This is the first story in a three-part series on the impact Mexico's drug wars is having on indigenous people — a project by Dromómanos, VICE News, and Periodísmo CIDE with the support of the W.K. Kelloggs Foundation.
Sinaloa cartel hitmen killed 18-year-old Benjamín Sánchez on February 26 2015, after he refused to work for them.
A month later Cruz Sánchez, Benjamín's father, was on his way back from visiting the authorities in the nearest big city to their village in the mountains. As he made his way home he received a call from a friend, warning him that the same men who had killed his son were waiting for him on the road.
Cruz left his pickup and continued his journey by foot in order to avoid the gunmen. It took him eight hours walking along mountain trails to get to his community of El Manzano.
Three days later, the gunmen were back. This time two of Sanchez's children heard a voice screaming "finish them off" as they walked to a local shop in the village to buy food. They ran to the house of a relative and grabbed the rifles most families keep in order to scare away the coyotes that roam the area.
The shootout lasted for seven hours. A cartel hitman died and one of Sánchez's sons received three bullets. The military arrived after nightfall. The family decided it was time to leave.
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El Manzano lies in the southern part of the Tarahumara mountain range in the northern state of Chihuahua. It is a vast area of enormous natural beauty famed for its ravines deeper than the Grand Canyon, the vibrant culture of the indigenous Rarámuri communities that pepper the mountainsides, as well as a long tradition of cultivating marijuana and opium poppy.
There used to be 34 families living in El Manzano, almost all of them Rarámuri. According to two former residents, the drug business didn't used to interfere with the community. They said that the cartels pretty much left them to work in their fields and tend to their animals in peace. There was nothing to stop them gathering together in their ceremonial centers and performing rituals during fiestas they believe help heal, restore order, and keep chaos at bay.
But these locals say things changed abruptly two years ago when some community leaders were recruited by organized crime. Corn made way for poppies, and residents stopped their communal gatherings, opting instead to keep a low profile hidden away in their farms.
"It's a situation of move away or I'll kill you"
Cartel hitmen also became a common sight.
"They wanted the locals to work for them and join their group," said Sánchez, who claimed the gunmen came from the neighboring state of Sinaloa. "Almost everyone is put to work [growing poppy] on their own land. That group controls several municipalities."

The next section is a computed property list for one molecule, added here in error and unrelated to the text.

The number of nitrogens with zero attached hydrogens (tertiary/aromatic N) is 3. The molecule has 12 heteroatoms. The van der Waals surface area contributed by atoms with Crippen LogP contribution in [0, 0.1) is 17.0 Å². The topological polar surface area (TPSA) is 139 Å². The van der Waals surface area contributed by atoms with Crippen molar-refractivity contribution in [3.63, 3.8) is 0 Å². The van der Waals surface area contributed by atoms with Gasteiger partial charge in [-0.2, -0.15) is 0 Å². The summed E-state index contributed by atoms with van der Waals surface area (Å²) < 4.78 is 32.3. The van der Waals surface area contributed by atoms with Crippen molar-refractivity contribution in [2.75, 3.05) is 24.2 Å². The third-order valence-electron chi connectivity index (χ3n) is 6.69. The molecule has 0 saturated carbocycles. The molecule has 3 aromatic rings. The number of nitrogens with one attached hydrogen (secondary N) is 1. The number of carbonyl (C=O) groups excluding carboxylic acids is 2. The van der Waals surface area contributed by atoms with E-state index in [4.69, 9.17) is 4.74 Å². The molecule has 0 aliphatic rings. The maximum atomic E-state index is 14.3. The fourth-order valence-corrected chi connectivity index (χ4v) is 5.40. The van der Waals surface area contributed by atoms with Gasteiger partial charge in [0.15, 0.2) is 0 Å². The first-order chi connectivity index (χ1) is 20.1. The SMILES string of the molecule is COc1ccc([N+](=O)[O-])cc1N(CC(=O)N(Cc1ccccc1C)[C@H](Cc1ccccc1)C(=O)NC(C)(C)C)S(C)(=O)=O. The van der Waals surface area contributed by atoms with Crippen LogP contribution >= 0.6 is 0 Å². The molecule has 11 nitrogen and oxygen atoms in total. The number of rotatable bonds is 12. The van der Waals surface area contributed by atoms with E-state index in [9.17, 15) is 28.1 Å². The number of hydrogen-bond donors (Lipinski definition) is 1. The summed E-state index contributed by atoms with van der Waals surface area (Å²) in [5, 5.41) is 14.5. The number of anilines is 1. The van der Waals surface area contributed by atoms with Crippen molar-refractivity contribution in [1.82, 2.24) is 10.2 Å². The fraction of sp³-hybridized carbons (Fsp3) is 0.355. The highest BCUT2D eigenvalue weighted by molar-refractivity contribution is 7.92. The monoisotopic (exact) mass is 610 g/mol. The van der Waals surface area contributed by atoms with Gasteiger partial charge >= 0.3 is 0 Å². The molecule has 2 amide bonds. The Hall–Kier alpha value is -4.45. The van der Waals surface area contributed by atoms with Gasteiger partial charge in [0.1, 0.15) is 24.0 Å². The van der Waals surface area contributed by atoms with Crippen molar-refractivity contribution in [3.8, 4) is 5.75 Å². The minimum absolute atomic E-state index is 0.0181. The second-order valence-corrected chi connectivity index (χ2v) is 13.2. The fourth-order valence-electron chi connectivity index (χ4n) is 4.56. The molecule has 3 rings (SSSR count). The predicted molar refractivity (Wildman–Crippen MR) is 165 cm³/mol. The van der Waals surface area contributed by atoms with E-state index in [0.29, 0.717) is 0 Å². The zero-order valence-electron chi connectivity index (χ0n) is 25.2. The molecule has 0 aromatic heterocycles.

After the Sánchez family left El Manzano fearful for their lives, others soon followed until there was almost nobody left.
Two months ago a group of armed men rolled into the community to strip the few who remained of their land. The last family in town had to hide in the pine forests around the village for three days. They watched their community disappear from a distance. Their cattle, clothes, and food were stolen. Their farms were razed to the ground.
The gunmen gave the family three options: they could grow poppy, run away, or die. Once they left there were no more families to threaten.
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Urique, Chinípas, and Valle de Juárez are the most affected municipalities by the forced displacements. (Photo by Nadia del Pozo/VICE News)
El Manzano's pain is just one of many tragedies in the Tarahumara where the indigenous population has become increasingly trapped since president Felipe Calderón launched a military-led offensive against the cartels almost a decade ago, triggering the country's vicious drug wars.
Today, groups of armed men are visible at road intersections, where paved and dirt roads come together. There's a self-imposed six o'clock curfew in several communities.
The remains of burnt vehicles lie along the path that leads to the community of Samachique where locals say a massive confrontation involving more than 50 gunmen took place last year and was never investigated. The locals do not speak much. They are silenced by fear.
One of the few Rarámuris who dared to speak, as long as his name was not published, said that the day prior to our conversation an acquaintance knocked on his door in very bad shape and said he had escaped from a poppy plantation.
"Right now they are harvesting their stuff, so they need a lot of people. They search the community and abduct them," the man said. "They never pay them."
"What fight against drug cartels? Everything is done in broad daylight, under the noses of the police and the military"
The man said that the cartel had tried to recruit him last year, but he had managed to slip away and had gone to work picking apples elsewhere in the state instead.
"What's happening is that the cartels are multiplying. There are two [the Sinaloa and Juárez cartels] but they have split and now they are everywhere," said Isela González, director of Sierra Madre, a NGO that defends the land rights of indigenous people. "There are more guns, more drugs, and nonstop drug farming."
González has worked for almost two decades with Rarámuri communities, but death threats mean she has not been able to set foot in the mountains since 2013. At that time the municipality where she was working had a homicide rate of 164 per 100,000 residents, according to the Citizen Observatory of Violence, about four times higher than the rate for the entire state that year.